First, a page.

The Mandraki was the military harbour and was guarded by a tower built between 1464 and 1467 by the Grand Master Zacosta at the end of the natural mole. After the siege of Rhodes in 1480 the Grand Master d'Aubusson added a bastion around the tower transforming it into a guard fortress on the sea.
The castle was built at the place of an old Byzantine church dedicated to St. Nicholas, hence the name. Since the 17th century, a lighthouse was added at the top.
Built around AD 90 to entertain the legionaries stationed at the fort of Caerleon (Isca), the impressive amphitheatre was the Roman equivalent of today’s multiplex cinema. Wooden benches provided seating for up to 6,000 spectators, who would gather to watch bloodthirsty displays featuring gladiatorial combat and exotic wild animals.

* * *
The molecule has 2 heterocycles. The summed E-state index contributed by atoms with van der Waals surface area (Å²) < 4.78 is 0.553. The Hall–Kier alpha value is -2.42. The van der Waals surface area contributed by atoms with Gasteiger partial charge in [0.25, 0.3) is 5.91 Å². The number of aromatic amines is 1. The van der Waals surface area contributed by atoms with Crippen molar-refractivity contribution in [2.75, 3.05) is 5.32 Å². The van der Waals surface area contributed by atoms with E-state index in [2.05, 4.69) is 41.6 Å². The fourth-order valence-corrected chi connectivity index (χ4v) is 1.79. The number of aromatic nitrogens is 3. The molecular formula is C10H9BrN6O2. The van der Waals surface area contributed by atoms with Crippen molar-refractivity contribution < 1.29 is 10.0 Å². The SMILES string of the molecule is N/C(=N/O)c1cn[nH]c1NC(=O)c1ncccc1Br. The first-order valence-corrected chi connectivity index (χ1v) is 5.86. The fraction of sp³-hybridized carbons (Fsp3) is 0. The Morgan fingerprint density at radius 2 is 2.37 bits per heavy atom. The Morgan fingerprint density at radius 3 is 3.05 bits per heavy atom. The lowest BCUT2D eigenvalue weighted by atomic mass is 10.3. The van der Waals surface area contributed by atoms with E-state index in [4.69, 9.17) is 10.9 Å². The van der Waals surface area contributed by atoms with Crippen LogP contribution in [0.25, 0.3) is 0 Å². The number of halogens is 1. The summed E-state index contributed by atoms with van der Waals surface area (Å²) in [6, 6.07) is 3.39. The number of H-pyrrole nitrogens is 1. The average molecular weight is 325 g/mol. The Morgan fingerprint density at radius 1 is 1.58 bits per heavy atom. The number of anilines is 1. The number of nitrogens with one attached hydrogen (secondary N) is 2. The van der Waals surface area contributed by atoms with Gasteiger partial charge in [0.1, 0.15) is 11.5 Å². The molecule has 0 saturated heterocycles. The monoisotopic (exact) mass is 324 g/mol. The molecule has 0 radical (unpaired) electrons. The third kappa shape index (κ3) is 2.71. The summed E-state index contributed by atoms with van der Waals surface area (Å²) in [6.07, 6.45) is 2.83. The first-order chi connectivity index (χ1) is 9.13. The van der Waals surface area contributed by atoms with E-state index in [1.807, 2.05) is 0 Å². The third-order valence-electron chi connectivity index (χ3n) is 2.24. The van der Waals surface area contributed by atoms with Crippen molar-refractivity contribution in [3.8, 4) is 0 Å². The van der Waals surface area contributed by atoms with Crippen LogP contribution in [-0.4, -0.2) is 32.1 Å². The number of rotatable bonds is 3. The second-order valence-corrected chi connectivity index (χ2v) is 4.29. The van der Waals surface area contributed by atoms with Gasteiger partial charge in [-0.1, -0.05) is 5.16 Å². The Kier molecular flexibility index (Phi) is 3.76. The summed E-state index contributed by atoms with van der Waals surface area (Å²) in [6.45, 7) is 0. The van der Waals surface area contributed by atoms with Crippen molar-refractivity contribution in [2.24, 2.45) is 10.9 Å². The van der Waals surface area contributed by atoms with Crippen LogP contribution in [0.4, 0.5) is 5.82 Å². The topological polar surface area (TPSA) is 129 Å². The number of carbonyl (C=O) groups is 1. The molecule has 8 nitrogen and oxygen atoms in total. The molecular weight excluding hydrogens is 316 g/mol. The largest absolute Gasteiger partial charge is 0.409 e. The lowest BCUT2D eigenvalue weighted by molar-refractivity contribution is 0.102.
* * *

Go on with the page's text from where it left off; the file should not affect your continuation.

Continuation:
Long after the Romans left, the amphitheatre took on a new life in Arthurian legend. Geoffrey of Monmouth, the somewhat imaginative 12th-century scholar, wrote in his History of the Kings of Britain that Arthur was crowned in Caerleon and that the ruined amphitheatre was actually the remains of King Arthur’s Round Table.
Today it is the most complete Roman amphitheatre in Britain.